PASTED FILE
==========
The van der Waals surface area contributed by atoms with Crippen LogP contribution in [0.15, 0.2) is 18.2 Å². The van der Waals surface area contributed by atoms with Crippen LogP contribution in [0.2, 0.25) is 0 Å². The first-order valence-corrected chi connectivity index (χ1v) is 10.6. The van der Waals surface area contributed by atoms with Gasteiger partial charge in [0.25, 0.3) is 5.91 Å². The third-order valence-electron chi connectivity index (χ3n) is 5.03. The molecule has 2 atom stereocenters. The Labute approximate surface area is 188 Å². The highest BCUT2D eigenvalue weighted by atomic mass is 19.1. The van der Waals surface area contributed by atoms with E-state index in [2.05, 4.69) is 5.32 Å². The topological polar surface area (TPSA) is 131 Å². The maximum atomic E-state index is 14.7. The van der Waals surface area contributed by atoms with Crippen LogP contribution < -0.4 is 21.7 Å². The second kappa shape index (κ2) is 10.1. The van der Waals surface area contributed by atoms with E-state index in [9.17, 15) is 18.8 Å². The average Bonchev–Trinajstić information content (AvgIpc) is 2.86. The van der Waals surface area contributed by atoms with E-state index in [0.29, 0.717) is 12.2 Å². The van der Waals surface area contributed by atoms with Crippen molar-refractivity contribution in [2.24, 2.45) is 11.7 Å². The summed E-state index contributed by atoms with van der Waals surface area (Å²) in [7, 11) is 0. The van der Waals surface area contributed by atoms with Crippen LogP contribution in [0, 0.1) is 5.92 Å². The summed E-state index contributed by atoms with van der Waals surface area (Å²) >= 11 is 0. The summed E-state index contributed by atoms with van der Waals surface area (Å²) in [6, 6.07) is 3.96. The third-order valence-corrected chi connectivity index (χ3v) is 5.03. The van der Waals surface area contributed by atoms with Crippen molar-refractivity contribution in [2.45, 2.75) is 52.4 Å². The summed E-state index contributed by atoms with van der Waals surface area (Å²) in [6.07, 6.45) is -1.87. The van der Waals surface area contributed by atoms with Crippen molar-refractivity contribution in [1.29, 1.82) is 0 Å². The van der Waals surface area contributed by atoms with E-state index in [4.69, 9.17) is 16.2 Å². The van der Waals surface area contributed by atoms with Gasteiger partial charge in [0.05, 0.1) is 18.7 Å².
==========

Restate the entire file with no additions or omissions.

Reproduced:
The van der Waals surface area contributed by atoms with Crippen LogP contribution in [0.15, 0.2) is 18.2 Å². The van der Waals surface area contributed by atoms with Crippen LogP contribution in [0.2, 0.25) is 0 Å². The first-order valence-corrected chi connectivity index (χ1v) is 10.6. The van der Waals surface area contributed by atoms with Gasteiger partial charge in [0.25, 0.3) is 5.91 Å². The third-order valence-electron chi connectivity index (χ3n) is 5.03. The molecule has 2 atom stereocenters. The Labute approximate surface area is 188 Å². The highest BCUT2D eigenvalue weighted by atomic mass is 19.1. The van der Waals surface area contributed by atoms with E-state index in [2.05, 4.69) is 5.32 Å². The topological polar surface area (TPSA) is 131 Å². The maximum atomic E-state index is 14.7. The van der Waals surface area contributed by atoms with Crippen LogP contribution < -0.4 is 21.7 Å². The second kappa shape index (κ2) is 10.1. The van der Waals surface area contributed by atoms with E-state index in [9.17, 15) is 18.8 Å². The average Bonchev–Trinajstić information content (AvgIpc) is 2.86. The van der Waals surface area contributed by atoms with E-state index in [0.29, 0.717) is 12.2 Å². The van der Waals surface area contributed by atoms with Crippen molar-refractivity contribution in [2.24, 2.45) is 11.7 Å². The summed E-state index contributed by atoms with van der Waals surface area (Å²) in [7, 11) is 0. The van der Waals surface area contributed by atoms with Crippen LogP contribution in [0, 0.1) is 5.92 Å². The summed E-state index contributed by atoms with van der Waals surface area (Å²) >= 11 is 0. The summed E-state index contributed by atoms with van der Waals surface area (Å²) in [6, 6.07) is 3.96. The third-order valence-corrected chi connectivity index (χ3v) is 5.03. The van der Waals surface area contributed by atoms with Crippen molar-refractivity contribution in [2.45, 2.75) is 52.4 Å². The summed E-state index contributed by atoms with van der Waals surface area (Å²) in [6.07, 6.45) is -1.87. The van der Waals surface area contributed by atoms with Crippen molar-refractivity contribution in [1.29, 1.82) is 0 Å². The van der Waals surface area contributed by atoms with E-state index in [4.69, 9.17) is 16.2 Å². The van der Waals surface area contributed by atoms with Gasteiger partial charge in [0.05, 0.1) is 18.7 Å².